Posted August 20, 2013 by

3 ways to best navigate your college career center

Open door to the word Help in red letters

Open door to the word Help in red letters. Photo courtesy of Shutterstock.

Maybe you’ve walked by it, used it once or twice or don’t even know it exists. Whatever the case may be, your college’s career center can be an excellent resource for you to figure out a major, find a job or internship, or simply learn how to craft a resume or cover letter. Even if you’re attending an online college, your school may offer career services as well.

Before you pay a visit to your school’s career center, you should put some thought into how you’ll use its services. Here are three tips to help you navigate your college career center.

1.) Educate yourself and prepare

It helps to know ahead of time what your college career center offers. You may be able to find this information on your school’s website. If not, here are a few things you may be able to do in a career center office, according to College Parents of America:

•    Connect with alumni to discuss career paths
•    Participate in job shadowing
•    Take self-assessment tests
•    Explore majors, careers and internship opportunities
•    Practice interviewing techniques

Before you first walk into that career center to take advantage of these services, you should come prepared, according to Candace Lamb, assistant director of career services at Indiana University Bloomington.

“There’s absolutely nothing wrong with having several needs, but it will make [it] easier for everyone if you consider what those needs are before heading into your career coaching session,” Lamb writes. “If you can, think about how you’d like your career advisor to help and what areas you feel need the most attention.”

2.) Keep coming back

The career center at your college doesn’t have to be a one-and-done deal. In fact, it shouldn’t be, according to Lamb.

“In the same way that career development is a process, your job search does not end when you submit your resume,” writes Lamb. “Career services can help you edit your resume, prepare for interviews, understand your personality type, and deal with the stressors that come with choosing a profession. Develop a relationship with a career coach and maintain it through your time in college.”

Even after college, many college career centers offer alumni help (sometimes at a price). If you start that relationship with the career center during college, it may make things easier on you if you seek its services after college. You’ll know how the process works and will have gotten the preliminary steps out of the way.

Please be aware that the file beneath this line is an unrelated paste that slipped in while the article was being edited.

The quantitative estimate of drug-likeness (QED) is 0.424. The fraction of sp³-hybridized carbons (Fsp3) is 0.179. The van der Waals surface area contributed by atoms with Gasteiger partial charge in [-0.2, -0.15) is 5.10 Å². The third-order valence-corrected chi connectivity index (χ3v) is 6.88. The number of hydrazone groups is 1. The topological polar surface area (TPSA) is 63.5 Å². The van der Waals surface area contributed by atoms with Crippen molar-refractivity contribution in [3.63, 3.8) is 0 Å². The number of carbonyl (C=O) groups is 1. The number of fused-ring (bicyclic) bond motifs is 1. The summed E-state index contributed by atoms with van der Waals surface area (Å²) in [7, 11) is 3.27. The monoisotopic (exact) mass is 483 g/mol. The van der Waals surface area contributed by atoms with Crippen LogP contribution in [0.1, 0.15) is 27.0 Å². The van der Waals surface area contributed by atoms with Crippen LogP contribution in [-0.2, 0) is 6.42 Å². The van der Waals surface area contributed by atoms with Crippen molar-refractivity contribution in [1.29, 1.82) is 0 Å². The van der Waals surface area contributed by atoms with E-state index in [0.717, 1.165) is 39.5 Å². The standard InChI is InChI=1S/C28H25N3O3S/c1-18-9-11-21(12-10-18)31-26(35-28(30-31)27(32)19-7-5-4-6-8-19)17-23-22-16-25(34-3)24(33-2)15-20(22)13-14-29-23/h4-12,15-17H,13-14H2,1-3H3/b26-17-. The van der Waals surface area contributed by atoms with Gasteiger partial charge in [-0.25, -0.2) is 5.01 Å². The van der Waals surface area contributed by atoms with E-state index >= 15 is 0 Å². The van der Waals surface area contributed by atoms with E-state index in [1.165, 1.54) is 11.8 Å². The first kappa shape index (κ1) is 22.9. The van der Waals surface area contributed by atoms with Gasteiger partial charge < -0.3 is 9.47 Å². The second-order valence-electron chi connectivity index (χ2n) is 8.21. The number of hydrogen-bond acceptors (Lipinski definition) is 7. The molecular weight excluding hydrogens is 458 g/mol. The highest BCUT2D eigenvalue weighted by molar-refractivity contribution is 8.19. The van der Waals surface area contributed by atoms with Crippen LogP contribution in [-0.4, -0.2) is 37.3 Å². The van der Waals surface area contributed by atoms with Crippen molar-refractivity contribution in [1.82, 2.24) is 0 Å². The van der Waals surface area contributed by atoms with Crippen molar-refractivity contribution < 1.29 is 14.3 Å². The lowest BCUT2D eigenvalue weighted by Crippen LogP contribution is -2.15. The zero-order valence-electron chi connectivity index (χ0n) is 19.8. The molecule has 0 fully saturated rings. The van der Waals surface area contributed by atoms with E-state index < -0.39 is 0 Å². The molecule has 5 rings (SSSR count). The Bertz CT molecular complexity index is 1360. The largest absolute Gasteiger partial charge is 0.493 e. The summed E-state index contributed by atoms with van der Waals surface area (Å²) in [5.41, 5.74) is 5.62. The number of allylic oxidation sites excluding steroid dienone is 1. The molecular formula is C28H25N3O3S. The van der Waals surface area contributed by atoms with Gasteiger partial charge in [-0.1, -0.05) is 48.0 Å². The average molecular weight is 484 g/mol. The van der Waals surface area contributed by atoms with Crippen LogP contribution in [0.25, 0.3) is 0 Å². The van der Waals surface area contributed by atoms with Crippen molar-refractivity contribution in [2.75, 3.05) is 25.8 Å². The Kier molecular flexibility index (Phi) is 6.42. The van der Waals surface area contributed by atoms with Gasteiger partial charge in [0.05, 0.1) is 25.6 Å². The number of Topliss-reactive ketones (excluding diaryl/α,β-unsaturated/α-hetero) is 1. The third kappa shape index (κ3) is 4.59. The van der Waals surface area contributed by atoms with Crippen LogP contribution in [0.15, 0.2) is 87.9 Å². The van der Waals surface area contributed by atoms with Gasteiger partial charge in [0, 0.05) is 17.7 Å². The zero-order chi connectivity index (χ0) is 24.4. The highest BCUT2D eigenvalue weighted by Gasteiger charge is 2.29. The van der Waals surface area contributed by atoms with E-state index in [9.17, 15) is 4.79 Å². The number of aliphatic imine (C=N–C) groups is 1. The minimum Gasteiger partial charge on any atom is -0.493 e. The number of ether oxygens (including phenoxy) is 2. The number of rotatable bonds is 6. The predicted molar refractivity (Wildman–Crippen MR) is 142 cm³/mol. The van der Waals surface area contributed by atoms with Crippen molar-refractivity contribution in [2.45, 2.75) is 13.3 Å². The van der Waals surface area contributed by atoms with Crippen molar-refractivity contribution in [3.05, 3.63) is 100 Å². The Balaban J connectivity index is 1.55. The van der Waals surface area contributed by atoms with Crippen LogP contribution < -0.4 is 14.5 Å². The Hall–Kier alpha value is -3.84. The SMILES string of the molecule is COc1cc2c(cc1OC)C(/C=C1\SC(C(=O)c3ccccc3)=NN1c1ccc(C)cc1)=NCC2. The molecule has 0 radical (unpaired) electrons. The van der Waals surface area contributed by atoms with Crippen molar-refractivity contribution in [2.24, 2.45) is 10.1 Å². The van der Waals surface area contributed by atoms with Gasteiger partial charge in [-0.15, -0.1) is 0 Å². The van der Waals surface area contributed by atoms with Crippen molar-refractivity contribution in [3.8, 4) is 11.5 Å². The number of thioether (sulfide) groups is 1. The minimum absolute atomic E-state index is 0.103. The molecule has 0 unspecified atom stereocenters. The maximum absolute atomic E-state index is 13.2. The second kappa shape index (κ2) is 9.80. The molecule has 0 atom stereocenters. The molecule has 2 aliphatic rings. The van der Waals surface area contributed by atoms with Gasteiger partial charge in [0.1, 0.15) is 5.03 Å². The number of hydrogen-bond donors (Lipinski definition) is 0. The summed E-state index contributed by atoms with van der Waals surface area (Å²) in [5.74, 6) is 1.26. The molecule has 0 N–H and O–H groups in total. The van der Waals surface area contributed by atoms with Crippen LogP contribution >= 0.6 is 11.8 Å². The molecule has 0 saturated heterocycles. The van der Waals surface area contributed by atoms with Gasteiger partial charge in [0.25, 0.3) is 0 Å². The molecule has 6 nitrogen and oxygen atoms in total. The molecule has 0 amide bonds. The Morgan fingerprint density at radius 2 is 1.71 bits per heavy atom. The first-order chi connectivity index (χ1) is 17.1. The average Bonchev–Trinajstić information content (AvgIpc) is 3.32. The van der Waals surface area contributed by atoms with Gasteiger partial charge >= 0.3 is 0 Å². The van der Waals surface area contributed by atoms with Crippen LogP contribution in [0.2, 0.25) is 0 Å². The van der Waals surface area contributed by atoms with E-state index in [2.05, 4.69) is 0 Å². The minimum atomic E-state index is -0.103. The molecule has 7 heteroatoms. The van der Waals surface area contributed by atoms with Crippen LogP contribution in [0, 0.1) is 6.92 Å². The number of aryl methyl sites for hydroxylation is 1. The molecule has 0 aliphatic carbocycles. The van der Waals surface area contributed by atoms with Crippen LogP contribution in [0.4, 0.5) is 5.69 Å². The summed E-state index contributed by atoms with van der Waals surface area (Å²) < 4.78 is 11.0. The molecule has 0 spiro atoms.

Lamb urges readers to not feel bad for going back into the career center office with a new career plan or major. Don’t let that discourage you from returning. Figure out your plans throughout your college years, in the presence of a career advisor.

3.) Show up to every event possible

Sometimes in life, college and the workforce, simply showing up to something can open up more doors than you could have ever imagined. In an article for US News & World Report, University of Kansas student Lindsey Mayfield advises students to take full advantage of college career services.

“Each year career centers offer dozens of events like career fairs, etiquette dinners, and mock interviews,” Mayfield wrote. “…Even if you feel that it’s too early in your college career or that your résumé isn’t strong enough, or you already have a solid job for after college, attending these events is important to your development as a future employee. No matter the excuse, do your very best to be there and be enthusiastic. You never know who you’ll meet or what you’ll learn.”

Learn to embrace the “Yes Man” mentality. In that 2008 comedic film, Jim Carrey’s character began saying “yes” to every invitation that came his way. And while that can turn out reckless because nobody should say “yes” to everything, more opportunities did end up coming his way. In regards to taking advantage of your college career center, saying “yes” to as many events as possible that the center puts on may possibly lead to opportunities. You won’t know unless you go.

Even if you can’t make many of the events, why pass up the help of career advisors? They may be able to present career and internship opportunities to you, coach you on your job interview skills, and a whole lot more.

By Jon Fortenbury

About the Author:

Jon Fortenbury is an Austin-based freelance writer who specializes in higher education. He contributes to several education websites, including He blogs at

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